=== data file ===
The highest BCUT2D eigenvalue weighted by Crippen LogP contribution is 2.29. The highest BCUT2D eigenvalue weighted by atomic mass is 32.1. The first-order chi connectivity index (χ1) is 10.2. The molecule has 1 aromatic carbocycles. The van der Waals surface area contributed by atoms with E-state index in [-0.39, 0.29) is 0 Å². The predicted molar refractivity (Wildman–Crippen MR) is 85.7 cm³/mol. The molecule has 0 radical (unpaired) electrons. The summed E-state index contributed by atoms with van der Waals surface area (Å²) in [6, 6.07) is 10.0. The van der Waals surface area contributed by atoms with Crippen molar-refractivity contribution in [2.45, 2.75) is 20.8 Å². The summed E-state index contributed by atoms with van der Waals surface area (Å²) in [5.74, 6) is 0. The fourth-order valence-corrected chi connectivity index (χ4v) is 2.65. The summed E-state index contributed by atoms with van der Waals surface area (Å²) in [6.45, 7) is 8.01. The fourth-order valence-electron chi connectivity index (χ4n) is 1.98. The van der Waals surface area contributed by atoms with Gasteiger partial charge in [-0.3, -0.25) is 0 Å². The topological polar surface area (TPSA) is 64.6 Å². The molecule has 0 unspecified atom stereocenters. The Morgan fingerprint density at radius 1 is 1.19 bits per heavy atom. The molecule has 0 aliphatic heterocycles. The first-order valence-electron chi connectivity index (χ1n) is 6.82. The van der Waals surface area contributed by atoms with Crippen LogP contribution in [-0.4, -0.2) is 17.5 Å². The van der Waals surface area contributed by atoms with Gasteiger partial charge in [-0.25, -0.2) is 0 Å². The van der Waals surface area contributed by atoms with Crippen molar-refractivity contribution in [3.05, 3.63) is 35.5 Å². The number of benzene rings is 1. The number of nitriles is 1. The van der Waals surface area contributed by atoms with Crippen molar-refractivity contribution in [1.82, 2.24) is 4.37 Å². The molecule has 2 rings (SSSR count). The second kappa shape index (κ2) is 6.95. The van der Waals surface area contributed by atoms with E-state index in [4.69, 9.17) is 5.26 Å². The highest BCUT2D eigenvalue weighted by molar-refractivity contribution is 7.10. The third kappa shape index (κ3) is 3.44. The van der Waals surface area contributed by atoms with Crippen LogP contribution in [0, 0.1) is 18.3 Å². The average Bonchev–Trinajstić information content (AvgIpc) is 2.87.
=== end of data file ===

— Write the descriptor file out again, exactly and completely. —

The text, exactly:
The highest BCUT2D eigenvalue weighted by Crippen LogP contribution is 2.29. The highest BCUT2D eigenvalue weighted by atomic mass is 32.1. The first-order chi connectivity index (χ1) is 10.2. The molecule has 1 aromatic carbocycles. The van der Waals surface area contributed by atoms with E-state index in [-0.39, 0.29) is 0 Å². The predicted molar refractivity (Wildman–Crippen MR) is 85.7 cm³/mol. The molecule has 0 radical (unpaired) electrons. The summed E-state index contributed by atoms with van der Waals surface area (Å²) in [6, 6.07) is 10.0. The van der Waals surface area contributed by atoms with Crippen molar-refractivity contribution in [2.45, 2.75) is 20.8 Å². The summed E-state index contributed by atoms with van der Waals surface area (Å²) in [5.74, 6) is 0. The fourth-order valence-corrected chi connectivity index (χ4v) is 2.65. The summed E-state index contributed by atoms with van der Waals surface area (Å²) in [6.45, 7) is 8.01. The fourth-order valence-electron chi connectivity index (χ4n) is 1.98. The van der Waals surface area contributed by atoms with Gasteiger partial charge in [-0.3, -0.25) is 0 Å². The topological polar surface area (TPSA) is 64.6 Å². The molecule has 0 unspecified atom stereocenters. The Morgan fingerprint density at radius 1 is 1.19 bits per heavy atom. The molecule has 0 aliphatic heterocycles. The first-order valence-electron chi connectivity index (χ1n) is 6.82. The van der Waals surface area contributed by atoms with Crippen LogP contribution in [-0.4, -0.2) is 17.5 Å². The van der Waals surface area contributed by atoms with Gasteiger partial charge in [-0.25, -0.2) is 0 Å². The van der Waals surface area contributed by atoms with Crippen molar-refractivity contribution in [3.05, 3.63) is 35.5 Å². The number of benzene rings is 1. The number of nitriles is 1. The van der Waals surface area contributed by atoms with Crippen molar-refractivity contribution in [1.82, 2.24) is 4.37 Å². The molecule has 2 rings (SSSR count). The second kappa shape index (κ2) is 6.95. The van der Waals surface area contributed by atoms with E-state index in [4.69, 9.17) is 5.26 Å². The highest BCUT2D eigenvalue weighted by molar-refractivity contribution is 7.10. The third kappa shape index (κ3) is 3.44. The van der Waals surface area contributed by atoms with Crippen LogP contribution in [0, 0.1) is 18.3 Å². The average Bonchev–Trinajstić information content (AvgIpc) is 2.87.